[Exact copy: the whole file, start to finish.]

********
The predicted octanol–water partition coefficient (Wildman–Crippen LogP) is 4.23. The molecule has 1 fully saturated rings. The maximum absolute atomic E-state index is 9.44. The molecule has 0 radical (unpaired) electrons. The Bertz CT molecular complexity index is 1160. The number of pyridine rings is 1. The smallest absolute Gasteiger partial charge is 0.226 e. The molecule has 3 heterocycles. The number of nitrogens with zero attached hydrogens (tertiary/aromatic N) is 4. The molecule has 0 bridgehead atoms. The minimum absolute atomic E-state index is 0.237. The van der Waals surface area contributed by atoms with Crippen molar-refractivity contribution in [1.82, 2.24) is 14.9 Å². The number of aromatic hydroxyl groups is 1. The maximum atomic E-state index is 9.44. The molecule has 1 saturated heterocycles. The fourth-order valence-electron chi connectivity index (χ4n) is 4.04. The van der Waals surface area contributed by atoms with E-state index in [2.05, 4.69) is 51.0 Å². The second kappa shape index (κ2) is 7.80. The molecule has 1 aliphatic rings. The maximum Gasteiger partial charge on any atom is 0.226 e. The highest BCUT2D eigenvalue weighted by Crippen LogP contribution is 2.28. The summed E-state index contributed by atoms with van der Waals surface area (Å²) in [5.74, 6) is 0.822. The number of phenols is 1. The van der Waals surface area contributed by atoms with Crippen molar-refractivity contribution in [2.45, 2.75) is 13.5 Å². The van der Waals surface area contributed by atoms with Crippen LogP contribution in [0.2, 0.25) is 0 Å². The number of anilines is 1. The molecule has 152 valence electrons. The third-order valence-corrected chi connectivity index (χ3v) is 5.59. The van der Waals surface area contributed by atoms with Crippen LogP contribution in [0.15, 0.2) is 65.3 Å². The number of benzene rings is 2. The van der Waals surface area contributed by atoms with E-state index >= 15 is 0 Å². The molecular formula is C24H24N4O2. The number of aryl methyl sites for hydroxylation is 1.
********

The predicted octanol–water partition coefficient (Wildman–Crippen LogP) is 4.23. The molecule has 1 fully saturated rings. The maximum absolute atomic E-state index is 9.44. The molecule has 0 radical (unpaired) electrons. The Bertz CT molecular complexity index is 1160. The number of pyridine rings is 1. The smallest absolute Gasteiger partial charge is 0.226 e. The molecule has 3 heterocycles. The number of nitrogens with zero attached hydrogens (tertiary/aromatic N) is 4. The molecule has 0 bridgehead atoms. The minimum absolute atomic E-state index is 0.237. The van der Waals surface area contributed by atoms with Crippen molar-refractivity contribution in [1.82, 2.24) is 14.9 Å². The number of aromatic hydroxyl groups is 1. The maximum atomic E-state index is 9.44. The molecule has 1 saturated heterocycles. The fourth-order valence-electron chi connectivity index (χ4n) is 4.04. The van der Waals surface area contributed by atoms with E-state index in [2.05, 4.69) is 51.0 Å². The second kappa shape index (κ2) is 7.80. The molecule has 1 aliphatic rings. The maximum Gasteiger partial charge on any atom is 0.226 e. The highest BCUT2D eigenvalue weighted by Crippen LogP contribution is 2.28. The summed E-state index contributed by atoms with van der Waals surface area (Å²) in [5.74, 6) is 0.822. The number of phenols is 1. The van der Waals surface area contributed by atoms with Crippen molar-refractivity contribution in [2.45, 2.75) is 13.5 Å². The van der Waals surface area contributed by atoms with Crippen LogP contribution in [0.2, 0.25) is 0 Å². The number of anilines is 1. The molecule has 152 valence electrons. The third-order valence-corrected chi connectivity index (χ3v) is 5.59. The van der Waals surface area contributed by atoms with Crippen LogP contribution in [0.15, 0.2) is 65.3 Å². The number of benzene rings is 2. The van der Waals surface area contributed by atoms with E-state index >= 15 is 0 Å². The molecular formula is C24H24N4O2. The number of aryl methyl sites for hydroxylation is 1.